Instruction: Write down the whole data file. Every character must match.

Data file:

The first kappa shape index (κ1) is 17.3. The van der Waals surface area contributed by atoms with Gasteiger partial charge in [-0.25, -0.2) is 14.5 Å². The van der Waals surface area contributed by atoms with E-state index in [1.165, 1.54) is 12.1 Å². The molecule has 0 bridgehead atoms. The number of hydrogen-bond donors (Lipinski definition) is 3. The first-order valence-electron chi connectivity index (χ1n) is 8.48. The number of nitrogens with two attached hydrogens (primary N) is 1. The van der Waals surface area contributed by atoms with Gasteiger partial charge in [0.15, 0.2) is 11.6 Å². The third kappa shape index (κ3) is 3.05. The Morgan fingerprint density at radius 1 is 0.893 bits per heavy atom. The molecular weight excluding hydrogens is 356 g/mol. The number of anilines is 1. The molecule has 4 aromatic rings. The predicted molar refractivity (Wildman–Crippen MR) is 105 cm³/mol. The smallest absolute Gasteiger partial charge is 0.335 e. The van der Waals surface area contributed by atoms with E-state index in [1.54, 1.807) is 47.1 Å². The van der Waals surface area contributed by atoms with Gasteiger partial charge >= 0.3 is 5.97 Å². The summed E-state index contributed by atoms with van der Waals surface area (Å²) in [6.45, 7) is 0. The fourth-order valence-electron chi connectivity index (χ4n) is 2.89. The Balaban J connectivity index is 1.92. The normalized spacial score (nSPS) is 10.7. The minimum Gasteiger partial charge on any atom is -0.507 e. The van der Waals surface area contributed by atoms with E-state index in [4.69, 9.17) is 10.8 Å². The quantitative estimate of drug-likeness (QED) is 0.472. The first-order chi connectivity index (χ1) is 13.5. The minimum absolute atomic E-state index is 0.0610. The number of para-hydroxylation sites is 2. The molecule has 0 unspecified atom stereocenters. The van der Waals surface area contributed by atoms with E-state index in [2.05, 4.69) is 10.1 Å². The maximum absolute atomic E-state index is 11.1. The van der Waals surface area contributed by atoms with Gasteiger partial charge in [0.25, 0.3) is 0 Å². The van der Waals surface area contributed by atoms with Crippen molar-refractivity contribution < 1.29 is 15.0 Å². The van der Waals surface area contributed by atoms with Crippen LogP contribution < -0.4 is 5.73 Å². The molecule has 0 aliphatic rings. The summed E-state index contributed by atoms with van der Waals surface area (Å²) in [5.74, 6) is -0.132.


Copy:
The first kappa shape index (κ1) is 17.3. The van der Waals surface area contributed by atoms with Gasteiger partial charge in [-0.25, -0.2) is 14.5 Å². The van der Waals surface area contributed by atoms with E-state index in [1.165, 1.54) is 12.1 Å². The molecule has 0 bridgehead atoms. The number of hydrogen-bond donors (Lipinski definition) is 3. The first-order valence-electron chi connectivity index (χ1n) is 8.48. The number of nitrogens with two attached hydrogens (primary N) is 1. The van der Waals surface area contributed by atoms with Gasteiger partial charge in [0.15, 0.2) is 11.6 Å². The third kappa shape index (κ3) is 3.05. The Morgan fingerprint density at radius 1 is 0.893 bits per heavy atom. The molecular weight excluding hydrogens is 356 g/mol. The number of anilines is 1. The molecule has 4 aromatic rings. The predicted molar refractivity (Wildman–Crippen MR) is 105 cm³/mol. The smallest absolute Gasteiger partial charge is 0.335 e. The van der Waals surface area contributed by atoms with E-state index in [1.54, 1.807) is 47.1 Å². The van der Waals surface area contributed by atoms with Gasteiger partial charge >= 0.3 is 5.97 Å². The summed E-state index contributed by atoms with van der Waals surface area (Å²) in [6.45, 7) is 0. The fourth-order valence-electron chi connectivity index (χ4n) is 2.89. The Balaban J connectivity index is 1.92. The normalized spacial score (nSPS) is 10.7. The minimum Gasteiger partial charge on any atom is -0.507 e. The van der Waals surface area contributed by atoms with E-state index in [4.69, 9.17) is 10.8 Å². The quantitative estimate of drug-likeness (QED) is 0.472. The first-order chi connectivity index (χ1) is 13.5. The minimum absolute atomic E-state index is 0.0610. The number of para-hydroxylation sites is 2. The molecule has 0 unspecified atom stereocenters. The van der Waals surface area contributed by atoms with E-state index in [2.05, 4.69) is 10.1 Å². The maximum absolute atomic E-state index is 11.1. The van der Waals surface area contributed by atoms with Gasteiger partial charge in [0.25, 0.3) is 0 Å². The van der Waals surface area contributed by atoms with Crippen molar-refractivity contribution < 1.29 is 15.0 Å². The van der Waals surface area contributed by atoms with Crippen LogP contribution < -0.4 is 5.73 Å². The molecule has 0 aliphatic rings. The summed E-state index contributed by atoms with van der Waals surface area (Å²) in [5.74, 6) is -0.132.